Loved the Bushman quote, though. When we studied Julius Caeser in eighth grade, you better believe the kids (especially the boys) were “connected” to it. A dude stabbed 38 times? Men falling on swords? “Now, while your purpled arms do reek and smoke, fulfill your pleasure”? Come on. Boys live for this stuff.

  11. Nancy D says:


    I wonder why your teachers emphasized themes so much. Do you have any insights for me?

    My only guess is that some standardized English tests ask students to connect the plot, the characters, their development, the language, etc. to the meaning of the work. The AP Literature test often asks about a particular element and then asks the kids to write an essay explaining how that element illuminates the meaning of the work as a whole.

    If the kids don’t know what to speculate about in terms of the meaning of the work, then they’re in bad shape.

  12. superdestroyer says:

    Nancy D,

    Many writers of fiction have stated that the story they ended with is not the story they started out with because as they write the dialog and the events of the plot, the characters become real and have a history and they change. Arguing that an author has a theme and everything points to it means that those authors are liars.

    Novels have plots, and the the elements of the story develop around the plot instead of believing the writer want to send a message on some kind of morality play and then somehow manages to make everything work for the message that they want to send.

  13. Riccardo says:

    There is a kernel of a point in saying that assigned reading may destroy love of reading.
    When I was in high school in Italy everybody had to read “I promessi sposi” (The Bethtroted), by Manzoni.
    My mother recommended that I read the book on my own, before it was taught to me in school, so that I would enjoy it instead of hating it. She was absolutely right: I read it and enjoyed it as a good novel with interesting stories and plot. I also am sure that I would definitely have hated it if I had to read it a chapter at a time, analyise it and generally crush any life or art out of it, as my literature teacher proceeded to do through the school year.

  14. nailsagainsttheboard says:

    Anti-Western Civ. activists claim that ‘minority’ students don’t personally connect with the ‘classics’. The ‘classics’ are, indeed, CLASSIC, because they have stood the test of time; stories that have universal themes and touch people in profound ways, from Shakespeare to Joyce to Anne Frank. Certainly, one could include ‘authors of color–the point is in the quality and timelessness of the story, NOT the color or eth nicity of the person who wrote it.
    In my experience, teaching 5th grade for 16 years, the ‘minority’ underclass (and that includes whites) do not bring the same level of background knowledge or personal experiences to school as students coming from homes that value education, and whose parents expose their children to a variety of social/educational experiences. There are all kinds of poverty other than economic. Perhaps these students have no point of reference for which to ‘connect’ to the meaning of the text, because they lack the background experiences in life that impact development and growth. So, denying them the ‘classics’ is not the answer. A creative teacher will bring rich meaning and creative opportunities to draw those students in, by providing a meaningful context and teaching them the strategies to do that for themselves. And we need intelligent teachers to give students an interesting ‘smorgasbord’ of literature, without demeaning Western culture, or ‘dead white male authors’. ‘Nuff said.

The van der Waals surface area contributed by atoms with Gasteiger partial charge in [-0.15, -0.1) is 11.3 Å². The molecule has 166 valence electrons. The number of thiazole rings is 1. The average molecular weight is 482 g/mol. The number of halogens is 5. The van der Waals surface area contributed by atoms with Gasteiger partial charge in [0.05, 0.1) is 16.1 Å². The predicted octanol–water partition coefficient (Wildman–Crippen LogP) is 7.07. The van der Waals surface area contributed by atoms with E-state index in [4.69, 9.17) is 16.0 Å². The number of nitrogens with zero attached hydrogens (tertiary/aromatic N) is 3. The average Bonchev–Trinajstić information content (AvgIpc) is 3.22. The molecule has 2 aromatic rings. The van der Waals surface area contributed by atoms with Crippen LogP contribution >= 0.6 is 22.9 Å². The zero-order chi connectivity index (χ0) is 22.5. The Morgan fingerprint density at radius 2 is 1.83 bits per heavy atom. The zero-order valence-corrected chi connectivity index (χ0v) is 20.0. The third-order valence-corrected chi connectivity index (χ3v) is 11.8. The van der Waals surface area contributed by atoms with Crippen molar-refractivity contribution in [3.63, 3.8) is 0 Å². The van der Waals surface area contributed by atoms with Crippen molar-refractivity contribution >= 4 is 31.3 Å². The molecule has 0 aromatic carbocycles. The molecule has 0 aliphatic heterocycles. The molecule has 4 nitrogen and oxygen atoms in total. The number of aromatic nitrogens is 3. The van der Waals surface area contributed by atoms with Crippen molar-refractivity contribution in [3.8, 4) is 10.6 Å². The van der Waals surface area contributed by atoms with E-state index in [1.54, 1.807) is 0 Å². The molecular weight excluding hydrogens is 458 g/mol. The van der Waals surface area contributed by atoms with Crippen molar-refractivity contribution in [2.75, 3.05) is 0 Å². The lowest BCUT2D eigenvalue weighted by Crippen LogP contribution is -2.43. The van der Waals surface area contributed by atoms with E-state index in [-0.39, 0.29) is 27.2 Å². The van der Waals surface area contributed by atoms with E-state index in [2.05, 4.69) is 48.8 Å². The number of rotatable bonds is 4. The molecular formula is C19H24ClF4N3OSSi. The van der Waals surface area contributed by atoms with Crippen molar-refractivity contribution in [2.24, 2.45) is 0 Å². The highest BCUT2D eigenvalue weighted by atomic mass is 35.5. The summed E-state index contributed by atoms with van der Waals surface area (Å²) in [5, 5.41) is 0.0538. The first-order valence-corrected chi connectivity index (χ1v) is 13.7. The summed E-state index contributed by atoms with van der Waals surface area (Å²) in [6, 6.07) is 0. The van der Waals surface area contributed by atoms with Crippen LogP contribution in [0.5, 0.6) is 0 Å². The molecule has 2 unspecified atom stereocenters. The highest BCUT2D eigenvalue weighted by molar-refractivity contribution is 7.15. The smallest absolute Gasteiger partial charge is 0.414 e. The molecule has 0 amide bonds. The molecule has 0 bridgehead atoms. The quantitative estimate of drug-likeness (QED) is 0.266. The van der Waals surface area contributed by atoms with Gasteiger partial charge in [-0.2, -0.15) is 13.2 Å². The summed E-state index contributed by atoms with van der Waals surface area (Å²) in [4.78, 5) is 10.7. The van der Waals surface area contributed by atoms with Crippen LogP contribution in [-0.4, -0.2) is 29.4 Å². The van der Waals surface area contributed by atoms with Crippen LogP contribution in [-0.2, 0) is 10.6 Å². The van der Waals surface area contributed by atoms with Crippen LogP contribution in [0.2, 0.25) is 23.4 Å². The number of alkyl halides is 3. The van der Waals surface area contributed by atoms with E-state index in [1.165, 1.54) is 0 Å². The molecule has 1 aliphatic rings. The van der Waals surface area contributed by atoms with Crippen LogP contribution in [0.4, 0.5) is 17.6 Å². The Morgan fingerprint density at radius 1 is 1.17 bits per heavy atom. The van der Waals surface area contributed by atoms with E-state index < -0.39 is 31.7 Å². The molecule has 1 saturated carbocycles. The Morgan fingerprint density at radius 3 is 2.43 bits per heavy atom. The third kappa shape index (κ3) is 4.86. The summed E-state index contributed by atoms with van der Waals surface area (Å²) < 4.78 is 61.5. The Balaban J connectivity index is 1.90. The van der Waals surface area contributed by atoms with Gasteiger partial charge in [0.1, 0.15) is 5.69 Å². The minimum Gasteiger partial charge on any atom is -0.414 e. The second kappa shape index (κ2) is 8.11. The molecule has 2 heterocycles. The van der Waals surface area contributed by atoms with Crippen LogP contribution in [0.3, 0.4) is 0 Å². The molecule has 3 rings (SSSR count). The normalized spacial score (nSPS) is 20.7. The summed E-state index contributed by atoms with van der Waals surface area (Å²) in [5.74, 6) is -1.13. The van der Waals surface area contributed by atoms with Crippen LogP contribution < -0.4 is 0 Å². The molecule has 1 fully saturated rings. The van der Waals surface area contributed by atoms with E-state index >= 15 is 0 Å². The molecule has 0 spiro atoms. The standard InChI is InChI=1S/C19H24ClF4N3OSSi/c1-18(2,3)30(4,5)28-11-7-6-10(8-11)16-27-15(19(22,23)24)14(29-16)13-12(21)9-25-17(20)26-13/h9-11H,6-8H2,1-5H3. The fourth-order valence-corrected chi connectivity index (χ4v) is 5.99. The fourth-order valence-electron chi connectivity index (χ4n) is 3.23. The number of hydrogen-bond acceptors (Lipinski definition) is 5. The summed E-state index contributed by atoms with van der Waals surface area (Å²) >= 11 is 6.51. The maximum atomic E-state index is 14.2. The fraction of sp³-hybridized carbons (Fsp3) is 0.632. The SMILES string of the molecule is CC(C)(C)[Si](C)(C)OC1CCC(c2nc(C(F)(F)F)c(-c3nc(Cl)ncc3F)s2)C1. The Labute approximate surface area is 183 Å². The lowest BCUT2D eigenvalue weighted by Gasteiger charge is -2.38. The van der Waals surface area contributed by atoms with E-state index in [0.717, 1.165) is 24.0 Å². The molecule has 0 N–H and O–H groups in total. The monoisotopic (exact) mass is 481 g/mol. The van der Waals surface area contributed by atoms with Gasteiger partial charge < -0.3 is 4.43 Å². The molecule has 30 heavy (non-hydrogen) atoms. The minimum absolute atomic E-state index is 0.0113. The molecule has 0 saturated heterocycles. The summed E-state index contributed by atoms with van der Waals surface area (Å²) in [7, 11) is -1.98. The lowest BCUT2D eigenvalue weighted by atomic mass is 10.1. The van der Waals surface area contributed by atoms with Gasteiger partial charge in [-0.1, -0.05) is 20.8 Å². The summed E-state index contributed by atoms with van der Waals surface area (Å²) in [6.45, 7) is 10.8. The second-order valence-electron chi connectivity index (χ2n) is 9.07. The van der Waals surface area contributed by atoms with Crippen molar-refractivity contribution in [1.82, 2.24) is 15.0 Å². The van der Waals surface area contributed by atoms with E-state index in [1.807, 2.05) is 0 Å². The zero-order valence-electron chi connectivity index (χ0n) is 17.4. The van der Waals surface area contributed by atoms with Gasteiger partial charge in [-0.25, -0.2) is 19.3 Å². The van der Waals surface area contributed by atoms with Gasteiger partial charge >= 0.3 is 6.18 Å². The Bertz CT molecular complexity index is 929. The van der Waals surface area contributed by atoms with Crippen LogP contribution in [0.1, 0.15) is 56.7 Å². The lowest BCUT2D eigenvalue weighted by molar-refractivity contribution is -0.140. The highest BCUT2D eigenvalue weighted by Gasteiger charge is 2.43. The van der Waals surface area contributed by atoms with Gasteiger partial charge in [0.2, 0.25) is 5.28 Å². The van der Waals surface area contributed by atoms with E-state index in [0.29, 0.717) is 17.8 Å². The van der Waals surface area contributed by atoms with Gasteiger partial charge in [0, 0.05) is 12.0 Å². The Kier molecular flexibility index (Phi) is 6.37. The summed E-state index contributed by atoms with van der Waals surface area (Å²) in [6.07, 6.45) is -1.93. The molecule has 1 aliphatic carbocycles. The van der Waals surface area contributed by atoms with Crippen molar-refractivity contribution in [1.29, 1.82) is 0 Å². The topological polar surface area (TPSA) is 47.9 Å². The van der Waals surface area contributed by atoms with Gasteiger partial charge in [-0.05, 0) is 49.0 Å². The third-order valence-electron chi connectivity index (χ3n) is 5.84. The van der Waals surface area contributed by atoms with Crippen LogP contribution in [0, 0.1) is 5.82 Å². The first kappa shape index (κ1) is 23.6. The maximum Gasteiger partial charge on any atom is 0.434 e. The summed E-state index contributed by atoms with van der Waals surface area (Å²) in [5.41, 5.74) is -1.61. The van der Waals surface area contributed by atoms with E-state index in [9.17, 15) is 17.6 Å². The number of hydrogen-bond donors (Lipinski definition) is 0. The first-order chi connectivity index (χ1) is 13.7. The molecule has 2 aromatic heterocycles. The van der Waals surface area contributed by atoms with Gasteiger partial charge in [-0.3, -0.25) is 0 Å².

15. nailsagainsttheboard says:

    I have to laugh, reading some of these posts! OSC’s comment is laughable and his defining and deconstructing “the novel” is ‘reductio ad absurdum’. Of course novels are stories which have underlying themes…themes encompass IDEAS, CONCEPTS, PHILOSOPHIES, VIEWPOINTS, PURPOSES. I just hope that OSC isn’t teaching a captive audience. Stick his Big Ideas right next to Jacques Derrida’s.

  16. Nancy D says:


    Whether the author intended only a certain meaning when he began may not be the point. It’s not the point I’m making anyway.

    Again, I don’t hold with the whole “readers create their own meaning” crap, but although I understand and agree that most really excellent novels probably didn’t start as morally didactic messages, meaning is present in the works. Often the meaning can be seen and stated by people who have read the works. Themes will be present in all literature.

    Yes, I too have read about how writers create works, and few that I admire seem to indicate that they started with a moral lesson. I’m with you on that.

  17. Nancy D says:


    I’ve got a question for you. What would you have teachers emphasize, instead of THEME?

    How would you talk about a book or its elements and not talk about what meaning is created or reflected? Are you saying that literary study should be focused just knowing what happens in the story?

    Again, I want to emphasize that theme does not equal moral. Themes aren’t the moral lesson unless you’re reading Aesop.

  18. superdestroyer says:


    Don’t you realize that you are critizing an author of a book for saying that teachers are reading things into his book that are not there. Of course he teaches writing at UNC-Greensboro so I guess he does not know what he is saying.